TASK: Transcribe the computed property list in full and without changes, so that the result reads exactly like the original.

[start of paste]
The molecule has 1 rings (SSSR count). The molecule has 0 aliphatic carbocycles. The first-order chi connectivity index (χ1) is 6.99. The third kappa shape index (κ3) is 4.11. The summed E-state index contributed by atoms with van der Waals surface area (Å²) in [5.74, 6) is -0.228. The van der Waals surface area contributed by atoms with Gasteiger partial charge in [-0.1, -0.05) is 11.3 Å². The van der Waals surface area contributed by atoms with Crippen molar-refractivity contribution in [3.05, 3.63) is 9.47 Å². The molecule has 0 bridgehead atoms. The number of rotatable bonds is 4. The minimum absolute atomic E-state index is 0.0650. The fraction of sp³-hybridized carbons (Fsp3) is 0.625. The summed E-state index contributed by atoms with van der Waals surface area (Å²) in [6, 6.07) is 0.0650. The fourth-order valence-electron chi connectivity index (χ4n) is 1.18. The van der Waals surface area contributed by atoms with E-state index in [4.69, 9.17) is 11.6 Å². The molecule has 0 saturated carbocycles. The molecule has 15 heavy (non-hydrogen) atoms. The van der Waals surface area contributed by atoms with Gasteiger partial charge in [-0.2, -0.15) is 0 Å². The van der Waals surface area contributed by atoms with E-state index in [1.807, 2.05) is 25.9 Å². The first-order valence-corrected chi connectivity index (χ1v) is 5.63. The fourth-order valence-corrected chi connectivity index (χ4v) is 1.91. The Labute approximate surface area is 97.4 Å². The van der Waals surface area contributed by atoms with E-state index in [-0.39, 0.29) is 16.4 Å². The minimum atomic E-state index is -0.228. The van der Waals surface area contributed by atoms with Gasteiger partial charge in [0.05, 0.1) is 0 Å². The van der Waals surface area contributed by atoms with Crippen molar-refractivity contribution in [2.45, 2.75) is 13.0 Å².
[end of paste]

The molecule has 1 rings (SSSR count). The molecule has 0 aliphatic carbocycles. The first-order chi connectivity index (χ1) is 6.99. The third kappa shape index (κ3) is 4.11. The summed E-state index contributed by atoms with van der Waals surface area (Å²) in [5.74, 6) is -0.228. The van der Waals surface area contributed by atoms with Gasteiger partial charge in [-0.1, -0.05) is 11.3 Å². The van der Waals surface area contributed by atoms with Crippen molar-refractivity contribution in [3.05, 3.63) is 9.47 Å². The molecule has 0 bridgehead atoms. The number of rotatable bonds is 4. The minimum absolute atomic E-state index is 0.0650. The fraction of sp³-hybridized carbons (Fsp3) is 0.625. The summed E-state index contributed by atoms with van der Waals surface area (Å²) in [6, 6.07) is 0.0650. The fourth-order valence-electron chi connectivity index (χ4n) is 1.18. The van der Waals surface area contributed by atoms with E-state index in [4.69, 9.17) is 11.6 Å². The molecule has 0 saturated carbocycles. The molecule has 15 heavy (non-hydrogen) atoms. The van der Waals surface area contributed by atoms with Gasteiger partial charge in [-0.2, -0.15) is 0 Å². The van der Waals surface area contributed by atoms with E-state index in [1.807, 2.05) is 25.9 Å². The first-order valence-corrected chi connectivity index (χ1v) is 5.63. The fourth-order valence-corrected chi connectivity index (χ4v) is 1.91. The Labute approximate surface area is 97.4 Å². The van der Waals surface area contributed by atoms with E-state index in [-0.39, 0.29) is 16.4 Å². The minimum atomic E-state index is -0.228. The van der Waals surface area contributed by atoms with Gasteiger partial charge in [0.05, 0.1) is 0 Å². The van der Waals surface area contributed by atoms with Crippen molar-refractivity contribution in [2.45, 2.75) is 13.0 Å².